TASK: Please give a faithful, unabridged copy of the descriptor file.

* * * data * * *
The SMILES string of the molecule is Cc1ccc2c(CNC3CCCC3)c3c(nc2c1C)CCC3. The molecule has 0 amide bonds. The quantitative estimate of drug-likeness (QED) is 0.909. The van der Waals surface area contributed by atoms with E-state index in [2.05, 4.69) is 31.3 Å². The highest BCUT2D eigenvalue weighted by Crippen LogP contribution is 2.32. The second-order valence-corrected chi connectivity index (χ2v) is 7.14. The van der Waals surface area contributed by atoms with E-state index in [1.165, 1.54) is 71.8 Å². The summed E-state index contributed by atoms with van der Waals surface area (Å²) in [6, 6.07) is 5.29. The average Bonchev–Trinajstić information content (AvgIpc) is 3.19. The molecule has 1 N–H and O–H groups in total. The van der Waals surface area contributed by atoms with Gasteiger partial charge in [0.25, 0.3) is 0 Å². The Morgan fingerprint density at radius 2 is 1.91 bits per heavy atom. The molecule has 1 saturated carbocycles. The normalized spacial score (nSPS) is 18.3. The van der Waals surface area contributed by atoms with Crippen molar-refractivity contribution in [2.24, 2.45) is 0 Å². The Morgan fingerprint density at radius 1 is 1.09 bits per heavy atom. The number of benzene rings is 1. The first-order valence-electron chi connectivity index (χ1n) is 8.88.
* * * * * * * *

The SMILES string of the molecule is Cc1ccc2c(CNC3CCCC3)c3c(nc2c1C)CCC3. The molecule has 0 amide bonds. The quantitative estimate of drug-likeness (QED) is 0.909. The van der Waals surface area contributed by atoms with E-state index in [2.05, 4.69) is 31.3 Å². The highest BCUT2D eigenvalue weighted by Crippen LogP contribution is 2.32. The second-order valence-corrected chi connectivity index (χ2v) is 7.14. The van der Waals surface area contributed by atoms with E-state index in [1.165, 1.54) is 71.8 Å². The summed E-state index contributed by atoms with van der Waals surface area (Å²) in [6, 6.07) is 5.29. The average Bonchev–Trinajstić information content (AvgIpc) is 3.19. The molecule has 1 N–H and O–H groups in total. The van der Waals surface area contributed by atoms with Gasteiger partial charge in [0.25, 0.3) is 0 Å². The Morgan fingerprint density at radius 2 is 1.91 bits per heavy atom. The molecule has 1 saturated carbocycles. The normalized spacial score (nSPS) is 18.3. The van der Waals surface area contributed by atoms with Crippen molar-refractivity contribution in [2.24, 2.45) is 0 Å². The Morgan fingerprint density at radius 1 is 1.09 bits per heavy atom. The number of benzene rings is 1. The first-order valence-electron chi connectivity index (χ1n) is 8.88.